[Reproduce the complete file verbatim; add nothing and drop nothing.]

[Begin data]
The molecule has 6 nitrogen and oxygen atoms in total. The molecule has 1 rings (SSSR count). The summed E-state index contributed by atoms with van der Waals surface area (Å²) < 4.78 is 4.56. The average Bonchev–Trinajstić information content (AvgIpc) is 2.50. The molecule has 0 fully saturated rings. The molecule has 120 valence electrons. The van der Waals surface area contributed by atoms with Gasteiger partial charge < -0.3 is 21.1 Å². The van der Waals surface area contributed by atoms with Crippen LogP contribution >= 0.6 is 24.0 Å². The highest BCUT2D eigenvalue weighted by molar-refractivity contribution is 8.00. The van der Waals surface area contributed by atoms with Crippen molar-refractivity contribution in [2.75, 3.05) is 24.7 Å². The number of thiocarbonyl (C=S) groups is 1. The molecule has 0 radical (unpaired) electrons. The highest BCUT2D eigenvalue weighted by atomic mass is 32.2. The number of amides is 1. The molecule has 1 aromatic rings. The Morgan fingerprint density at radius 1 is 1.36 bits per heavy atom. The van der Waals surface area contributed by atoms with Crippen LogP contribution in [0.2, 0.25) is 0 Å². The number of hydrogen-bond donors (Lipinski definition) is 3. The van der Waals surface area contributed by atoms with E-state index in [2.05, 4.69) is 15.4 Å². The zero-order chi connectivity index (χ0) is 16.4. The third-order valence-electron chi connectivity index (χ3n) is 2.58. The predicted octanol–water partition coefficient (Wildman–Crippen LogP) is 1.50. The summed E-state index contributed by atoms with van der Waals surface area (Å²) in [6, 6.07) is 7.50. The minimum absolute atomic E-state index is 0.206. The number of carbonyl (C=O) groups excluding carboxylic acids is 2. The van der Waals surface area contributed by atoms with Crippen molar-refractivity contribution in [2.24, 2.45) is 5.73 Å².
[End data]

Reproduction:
The molecule has 6 nitrogen and oxygen atoms in total. The molecule has 1 rings (SSSR count). The summed E-state index contributed by atoms with van der Waals surface area (Å²) < 4.78 is 4.56. The average Bonchev–Trinajstić information content (AvgIpc) is 2.50. The molecule has 0 fully saturated rings. The molecule has 120 valence electrons. The van der Waals surface area contributed by atoms with Gasteiger partial charge < -0.3 is 21.1 Å². The van der Waals surface area contributed by atoms with Crippen LogP contribution >= 0.6 is 24.0 Å². The highest BCUT2D eigenvalue weighted by molar-refractivity contribution is 8.00. The van der Waals surface area contributed by atoms with Crippen molar-refractivity contribution in [2.75, 3.05) is 24.7 Å². The number of thiocarbonyl (C=S) groups is 1. The molecule has 0 radical (unpaired) electrons. The highest BCUT2D eigenvalue weighted by atomic mass is 32.2. The number of amides is 1. The molecule has 1 aromatic rings. The Morgan fingerprint density at radius 1 is 1.36 bits per heavy atom. The van der Waals surface area contributed by atoms with Crippen LogP contribution in [0.2, 0.25) is 0 Å². The number of hydrogen-bond donors (Lipinski definition) is 3. The van der Waals surface area contributed by atoms with E-state index in [2.05, 4.69) is 15.4 Å². The zero-order chi connectivity index (χ0) is 16.4. The third-order valence-electron chi connectivity index (χ3n) is 2.58. The predicted octanol–water partition coefficient (Wildman–Crippen LogP) is 1.50. The summed E-state index contributed by atoms with van der Waals surface area (Å²) in [6, 6.07) is 7.50. The minimum absolute atomic E-state index is 0.206. The number of carbonyl (C=O) groups excluding carboxylic acids is 2. The van der Waals surface area contributed by atoms with Crippen molar-refractivity contribution in [2.24, 2.45) is 5.73 Å².